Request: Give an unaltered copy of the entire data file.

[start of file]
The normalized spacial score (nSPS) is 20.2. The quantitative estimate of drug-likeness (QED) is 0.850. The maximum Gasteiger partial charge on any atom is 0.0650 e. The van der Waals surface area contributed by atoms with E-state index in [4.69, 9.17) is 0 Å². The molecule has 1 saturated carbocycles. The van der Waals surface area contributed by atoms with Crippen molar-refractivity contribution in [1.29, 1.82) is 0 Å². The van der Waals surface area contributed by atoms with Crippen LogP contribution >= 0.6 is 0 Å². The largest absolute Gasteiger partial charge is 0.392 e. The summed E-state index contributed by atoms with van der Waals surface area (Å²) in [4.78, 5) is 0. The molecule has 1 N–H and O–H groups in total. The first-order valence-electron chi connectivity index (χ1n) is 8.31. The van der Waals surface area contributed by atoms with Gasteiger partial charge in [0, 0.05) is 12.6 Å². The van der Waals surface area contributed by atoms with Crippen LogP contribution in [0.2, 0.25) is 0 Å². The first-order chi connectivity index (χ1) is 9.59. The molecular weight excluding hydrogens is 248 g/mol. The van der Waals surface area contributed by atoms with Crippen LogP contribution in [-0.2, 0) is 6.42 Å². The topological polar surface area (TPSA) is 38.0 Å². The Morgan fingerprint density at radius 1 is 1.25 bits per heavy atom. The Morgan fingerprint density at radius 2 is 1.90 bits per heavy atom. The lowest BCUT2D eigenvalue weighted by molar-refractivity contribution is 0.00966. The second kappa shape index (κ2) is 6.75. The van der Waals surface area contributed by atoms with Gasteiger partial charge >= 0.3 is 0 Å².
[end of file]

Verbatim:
The normalized spacial score (nSPS) is 20.2. The quantitative estimate of drug-likeness (QED) is 0.850. The maximum Gasteiger partial charge on any atom is 0.0650 e. The van der Waals surface area contributed by atoms with E-state index in [4.69, 9.17) is 0 Å². The molecule has 1 saturated carbocycles. The van der Waals surface area contributed by atoms with Crippen molar-refractivity contribution in [1.29, 1.82) is 0 Å². The van der Waals surface area contributed by atoms with Crippen LogP contribution >= 0.6 is 0 Å². The largest absolute Gasteiger partial charge is 0.392 e. The summed E-state index contributed by atoms with van der Waals surface area (Å²) in [4.78, 5) is 0. The molecule has 1 N–H and O–H groups in total. The first-order valence-electron chi connectivity index (χ1n) is 8.31. The van der Waals surface area contributed by atoms with Gasteiger partial charge in [0, 0.05) is 12.6 Å². The van der Waals surface area contributed by atoms with Crippen LogP contribution in [0.2, 0.25) is 0 Å². The first-order chi connectivity index (χ1) is 9.59. The molecular weight excluding hydrogens is 248 g/mol. The van der Waals surface area contributed by atoms with Crippen LogP contribution in [-0.2, 0) is 6.42 Å². The topological polar surface area (TPSA) is 38.0 Å². The Morgan fingerprint density at radius 1 is 1.25 bits per heavy atom. The Morgan fingerprint density at radius 2 is 1.90 bits per heavy atom. The lowest BCUT2D eigenvalue weighted by molar-refractivity contribution is 0.00966. The second kappa shape index (κ2) is 6.75. The van der Waals surface area contributed by atoms with Gasteiger partial charge >= 0.3 is 0 Å².